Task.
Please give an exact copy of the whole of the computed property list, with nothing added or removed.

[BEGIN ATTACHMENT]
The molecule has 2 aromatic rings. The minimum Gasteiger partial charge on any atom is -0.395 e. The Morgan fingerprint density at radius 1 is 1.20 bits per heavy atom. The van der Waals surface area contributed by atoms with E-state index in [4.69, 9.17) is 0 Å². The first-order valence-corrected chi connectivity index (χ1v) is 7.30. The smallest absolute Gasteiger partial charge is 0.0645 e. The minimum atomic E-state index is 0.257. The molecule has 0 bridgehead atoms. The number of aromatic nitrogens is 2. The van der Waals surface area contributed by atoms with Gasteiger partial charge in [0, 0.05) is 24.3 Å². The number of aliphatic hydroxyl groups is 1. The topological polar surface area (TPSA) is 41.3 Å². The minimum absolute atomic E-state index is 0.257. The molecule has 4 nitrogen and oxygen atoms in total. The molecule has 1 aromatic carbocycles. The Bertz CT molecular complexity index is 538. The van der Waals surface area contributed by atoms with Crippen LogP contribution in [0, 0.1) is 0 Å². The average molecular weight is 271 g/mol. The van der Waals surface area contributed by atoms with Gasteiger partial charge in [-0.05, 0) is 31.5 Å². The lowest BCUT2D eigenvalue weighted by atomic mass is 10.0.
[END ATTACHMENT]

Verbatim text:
The molecule has 2 aromatic rings. The minimum Gasteiger partial charge on any atom is -0.395 e. The Morgan fingerprint density at radius 1 is 1.20 bits per heavy atom. The van der Waals surface area contributed by atoms with E-state index in [4.69, 9.17) is 0 Å². The first-order valence-corrected chi connectivity index (χ1v) is 7.30. The smallest absolute Gasteiger partial charge is 0.0645 e. The minimum atomic E-state index is 0.257. The molecule has 0 bridgehead atoms. The number of aromatic nitrogens is 2. The van der Waals surface area contributed by atoms with Gasteiger partial charge in [0, 0.05) is 24.3 Å². The number of aliphatic hydroxyl groups is 1. The topological polar surface area (TPSA) is 41.3 Å². The minimum absolute atomic E-state index is 0.257. The molecule has 4 nitrogen and oxygen atoms in total. The molecule has 1 aromatic carbocycles. The Bertz CT molecular complexity index is 538. The van der Waals surface area contributed by atoms with Crippen LogP contribution in [0, 0.1) is 0 Å². The average molecular weight is 271 g/mol. The van der Waals surface area contributed by atoms with Gasteiger partial charge in [-0.05, 0) is 31.5 Å². The lowest BCUT2D eigenvalue weighted by atomic mass is 10.0.